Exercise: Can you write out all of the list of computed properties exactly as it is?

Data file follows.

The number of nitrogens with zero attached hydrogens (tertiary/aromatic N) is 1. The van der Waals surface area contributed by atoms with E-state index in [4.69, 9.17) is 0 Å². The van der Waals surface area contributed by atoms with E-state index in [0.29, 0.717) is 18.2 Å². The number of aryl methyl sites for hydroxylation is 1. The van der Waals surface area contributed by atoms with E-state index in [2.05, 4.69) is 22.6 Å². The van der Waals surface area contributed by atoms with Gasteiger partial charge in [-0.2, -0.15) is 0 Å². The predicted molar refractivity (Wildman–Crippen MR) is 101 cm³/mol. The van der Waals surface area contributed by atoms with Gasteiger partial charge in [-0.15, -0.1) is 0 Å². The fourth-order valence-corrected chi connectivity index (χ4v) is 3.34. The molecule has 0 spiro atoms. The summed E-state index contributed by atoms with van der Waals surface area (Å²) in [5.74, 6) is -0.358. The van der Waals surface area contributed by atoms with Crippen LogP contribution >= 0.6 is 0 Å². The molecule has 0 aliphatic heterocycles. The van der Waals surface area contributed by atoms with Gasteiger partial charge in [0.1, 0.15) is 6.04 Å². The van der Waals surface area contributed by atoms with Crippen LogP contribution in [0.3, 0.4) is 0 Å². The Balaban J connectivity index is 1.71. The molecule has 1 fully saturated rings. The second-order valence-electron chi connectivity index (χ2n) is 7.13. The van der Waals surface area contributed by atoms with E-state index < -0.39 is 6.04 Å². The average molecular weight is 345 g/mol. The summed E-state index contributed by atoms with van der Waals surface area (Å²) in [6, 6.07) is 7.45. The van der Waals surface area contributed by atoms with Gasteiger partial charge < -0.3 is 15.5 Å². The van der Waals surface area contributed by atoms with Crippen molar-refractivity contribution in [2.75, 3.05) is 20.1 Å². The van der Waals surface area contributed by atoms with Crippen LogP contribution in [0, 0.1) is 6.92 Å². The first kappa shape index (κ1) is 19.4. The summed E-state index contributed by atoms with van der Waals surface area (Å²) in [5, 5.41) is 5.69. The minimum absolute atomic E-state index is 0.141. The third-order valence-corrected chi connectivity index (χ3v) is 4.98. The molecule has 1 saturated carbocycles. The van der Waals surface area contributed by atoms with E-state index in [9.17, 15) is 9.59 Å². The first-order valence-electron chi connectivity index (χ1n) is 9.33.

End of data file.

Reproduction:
The number of nitrogens with zero attached hydrogens (tertiary/aromatic N) is 1. The van der Waals surface area contributed by atoms with E-state index in [4.69, 9.17) is 0 Å². The van der Waals surface area contributed by atoms with E-state index in [0.29, 0.717) is 18.2 Å². The number of aryl methyl sites for hydroxylation is 1. The van der Waals surface area contributed by atoms with E-state index in [2.05, 4.69) is 22.6 Å². The van der Waals surface area contributed by atoms with Gasteiger partial charge in [-0.2, -0.15) is 0 Å². The predicted molar refractivity (Wildman–Crippen MR) is 101 cm³/mol. The van der Waals surface area contributed by atoms with Gasteiger partial charge in [-0.15, -0.1) is 0 Å². The fourth-order valence-corrected chi connectivity index (χ4v) is 3.34. The molecule has 0 spiro atoms. The summed E-state index contributed by atoms with van der Waals surface area (Å²) in [5.74, 6) is -0.358. The van der Waals surface area contributed by atoms with Crippen LogP contribution >= 0.6 is 0 Å². The molecule has 0 aliphatic heterocycles. The van der Waals surface area contributed by atoms with Gasteiger partial charge in [0.1, 0.15) is 6.04 Å². The van der Waals surface area contributed by atoms with Crippen LogP contribution in [0.3, 0.4) is 0 Å². The Balaban J connectivity index is 1.71. The molecule has 1 fully saturated rings. The second-order valence-electron chi connectivity index (χ2n) is 7.13. The van der Waals surface area contributed by atoms with E-state index < -0.39 is 6.04 Å². The average molecular weight is 345 g/mol. The summed E-state index contributed by atoms with van der Waals surface area (Å²) in [6, 6.07) is 7.45. The van der Waals surface area contributed by atoms with Gasteiger partial charge < -0.3 is 15.5 Å². The van der Waals surface area contributed by atoms with Crippen molar-refractivity contribution in [2.75, 3.05) is 20.1 Å². The van der Waals surface area contributed by atoms with Crippen LogP contribution in [0, 0.1) is 6.92 Å². The first kappa shape index (κ1) is 19.4. The summed E-state index contributed by atoms with van der Waals surface area (Å²) in [5, 5.41) is 5.69. The minimum absolute atomic E-state index is 0.141. The third-order valence-corrected chi connectivity index (χ3v) is 4.98. The molecule has 1 saturated carbocycles. The van der Waals surface area contributed by atoms with E-state index in [9.17, 15) is 9.59 Å². The first-order valence-electron chi connectivity index (χ1n) is 9.33.